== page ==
Good to see both of you, ladies. It's the ladies show today.



SIMONETTI: Carrie, I will start with you.

Do we get tax cuts in 2017?


And I have got to give a shout-out. He was in Springfield, Missouri, my hometown. Go, Vikings.

But this is what we need. He was in the heartland, because that's where the heartland has been hurt. We have had jobs fleeing the country, we have money locked overseas. We need to get that money back. And we are going to do that through tax cuts.

I'm so disappointed by what is happening with Mitch McConnell. He needs to get the Viagra of politics. He has got to get more energy. He has got to get this bill passed. It's possible.

And the other thing is, I know the Democrats are going on Capitol Hill. President Trump should twist some arms, because he has got leverage. He won at least I think eight or nine states of senators who are up for reelection who are Democrats. And they're vulnerable.


Well, you know what? It seems to me, Wendy, that he really put the onus on Congress. And he kind of covered himself. He basically said, OK, Congress, it's up to you.

So, if they do get tax reform done this year, early next year, he can pat himself on the back. But if they don't, he can point the finger and blame somebody.

OSEFO: Absolutely.

SIMONETTI: Did he give himself cover?

OSEFO: He's trying to give himself cover.

But what is really important here is that Trump and the Republicans desperately need a legislative win here. And I commend him actually for getting his boots on the ground and getting the word out.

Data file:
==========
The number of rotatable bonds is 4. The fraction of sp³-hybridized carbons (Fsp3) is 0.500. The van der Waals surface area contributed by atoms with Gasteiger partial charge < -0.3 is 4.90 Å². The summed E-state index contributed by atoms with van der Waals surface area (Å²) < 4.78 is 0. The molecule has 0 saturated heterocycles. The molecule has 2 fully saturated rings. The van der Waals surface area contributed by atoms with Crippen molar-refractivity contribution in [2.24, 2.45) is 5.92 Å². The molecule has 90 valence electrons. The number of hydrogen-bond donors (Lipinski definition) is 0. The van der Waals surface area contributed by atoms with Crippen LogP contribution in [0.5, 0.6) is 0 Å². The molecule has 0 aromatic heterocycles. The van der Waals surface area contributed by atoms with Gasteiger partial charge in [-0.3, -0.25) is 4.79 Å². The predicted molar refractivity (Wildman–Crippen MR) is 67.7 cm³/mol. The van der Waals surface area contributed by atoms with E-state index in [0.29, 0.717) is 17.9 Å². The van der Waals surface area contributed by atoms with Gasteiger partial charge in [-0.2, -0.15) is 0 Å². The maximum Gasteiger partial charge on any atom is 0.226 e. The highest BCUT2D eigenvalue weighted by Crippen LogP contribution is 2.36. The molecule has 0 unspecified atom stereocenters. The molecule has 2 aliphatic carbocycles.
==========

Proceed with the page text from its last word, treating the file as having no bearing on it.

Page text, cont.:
However, this is going to be a very uphill sell for the American people. Half of the American population will not be directly impacted by this. And only 10 percent of income earners pay 71 percent in federal taxes.

So if I were to advise Trump here, if he wants to move this forward, what he needs to do is, he needs to take a page out of JFK's playbook. Talk about how every dollar spent will create new jobs, will create salary/economic growth, employment for all.

If he doesn't do that, and this legislative agenda doesn't get passed, then the Republicans will have a big uphill battle when it comes to the midterms.

SIMONETTI: They do need a legislative win, absolutely, Carrie.

I just feel like a lot of Americans don't know what a tax cut really feels like because it's been three decades since we got one.

SHEFFIELD: Absolutely.

SIMONETTI: So, my argument would be, why can't this be a bipartisan issue, and we can get a deal done?

SHEFFIELD: Well, and that's exactly what Ronald Reagan did. He worked with a Democratic Congress to pass tax reform in 1986. So, it's so important.

I think that the Republicans have to get their stuff together. Republicans own -- they run both houses of Congress. I don't understand why this is not possible. But it's true there are vulnerable Democrats who they need a win themselves if they want to preserve their seats.

So, I hope that the president will put some leverage on the Democrats and say, you know what? We need this for everyone.

SIMONETTI: The president is certainly pitching and trying to sell the plan right now. We do give him credit for that.

But in the backdrop, and maybe the forefront, you do have Hurricane Harvey.

Wendy, do you think tax reform or any part of the agenda, the White House agenda, gets pushed back because we're dealing with a natural disaster?

OSEFO: That could be a possibility.

And it will actually be a missed opportunity for the Republicans, because right now the markets are right. Wall Street is looking great for this tax reform to happen. And this is a time to do it.